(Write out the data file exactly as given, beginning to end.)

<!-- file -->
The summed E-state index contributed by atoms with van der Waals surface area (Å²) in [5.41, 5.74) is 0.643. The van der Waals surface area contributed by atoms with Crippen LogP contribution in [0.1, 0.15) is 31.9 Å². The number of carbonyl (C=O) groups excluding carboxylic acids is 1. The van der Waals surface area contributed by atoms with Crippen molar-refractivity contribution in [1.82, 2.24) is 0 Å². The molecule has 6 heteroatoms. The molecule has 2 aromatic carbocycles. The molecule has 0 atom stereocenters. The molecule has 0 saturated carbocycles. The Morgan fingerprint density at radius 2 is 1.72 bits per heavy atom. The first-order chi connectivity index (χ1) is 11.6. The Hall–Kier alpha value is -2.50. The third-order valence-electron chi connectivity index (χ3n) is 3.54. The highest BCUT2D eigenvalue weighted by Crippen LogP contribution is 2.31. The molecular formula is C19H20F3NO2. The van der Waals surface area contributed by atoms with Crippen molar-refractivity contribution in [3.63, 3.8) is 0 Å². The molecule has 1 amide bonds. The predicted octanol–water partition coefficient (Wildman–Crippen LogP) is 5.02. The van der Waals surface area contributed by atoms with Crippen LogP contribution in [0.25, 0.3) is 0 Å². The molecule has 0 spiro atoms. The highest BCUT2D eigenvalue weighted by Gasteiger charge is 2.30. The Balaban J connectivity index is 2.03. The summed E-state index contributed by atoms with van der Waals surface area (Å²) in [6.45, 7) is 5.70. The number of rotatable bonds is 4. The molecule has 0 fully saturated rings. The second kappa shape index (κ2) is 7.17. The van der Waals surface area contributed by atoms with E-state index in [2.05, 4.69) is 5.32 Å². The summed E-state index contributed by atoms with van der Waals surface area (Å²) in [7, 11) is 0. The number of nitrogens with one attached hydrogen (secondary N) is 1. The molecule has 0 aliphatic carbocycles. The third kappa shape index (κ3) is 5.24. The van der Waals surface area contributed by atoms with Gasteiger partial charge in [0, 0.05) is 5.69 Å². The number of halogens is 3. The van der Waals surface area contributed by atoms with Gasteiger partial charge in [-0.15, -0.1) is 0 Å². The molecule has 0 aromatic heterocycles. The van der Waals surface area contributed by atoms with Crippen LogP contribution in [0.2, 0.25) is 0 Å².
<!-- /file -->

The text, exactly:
The summed E-state index contributed by atoms with van der Waals surface area (Å²) in [5.41, 5.74) is 0.643. The van der Waals surface area contributed by atoms with Crippen LogP contribution in [0.1, 0.15) is 31.9 Å². The number of carbonyl (C=O) groups excluding carboxylic acids is 1. The van der Waals surface area contributed by atoms with Crippen molar-refractivity contribution in [1.82, 2.24) is 0 Å². The molecule has 6 heteroatoms. The molecule has 2 aromatic carbocycles. The molecule has 0 atom stereocenters. The molecule has 0 saturated carbocycles. The Morgan fingerprint density at radius 2 is 1.72 bits per heavy atom. The first-order chi connectivity index (χ1) is 11.6. The Hall–Kier alpha value is -2.50. The third-order valence-electron chi connectivity index (χ3n) is 3.54. The highest BCUT2D eigenvalue weighted by Crippen LogP contribution is 2.31. The molecular formula is C19H20F3NO2. The van der Waals surface area contributed by atoms with Crippen molar-refractivity contribution in [3.63, 3.8) is 0 Å². The molecule has 1 amide bonds. The predicted octanol–water partition coefficient (Wildman–Crippen LogP) is 5.02. The van der Waals surface area contributed by atoms with Crippen LogP contribution in [0.25, 0.3) is 0 Å². The molecule has 0 spiro atoms. The highest BCUT2D eigenvalue weighted by Gasteiger charge is 2.30. The Balaban J connectivity index is 2.03. The summed E-state index contributed by atoms with van der Waals surface area (Å²) in [6.45, 7) is 5.70. The number of rotatable bonds is 4. The molecule has 0 fully saturated rings. The second kappa shape index (κ2) is 7.17. The van der Waals surface area contributed by atoms with E-state index in [2.05, 4.69) is 5.32 Å². The summed E-state index contributed by atoms with van der Waals surface area (Å²) in [7, 11) is 0. The number of nitrogens with one attached hydrogen (secondary N) is 1. The molecule has 0 aliphatic carbocycles. The third kappa shape index (κ3) is 5.24. The van der Waals surface area contributed by atoms with Gasteiger partial charge in [0, 0.05) is 5.69 Å². The number of halogens is 3. The van der Waals surface area contributed by atoms with Gasteiger partial charge in [-0.15, -0.1) is 0 Å². The molecule has 0 aromatic heterocycles. The van der Waals surface area contributed by atoms with Crippen LogP contribution in [0.2, 0.25) is 0 Å².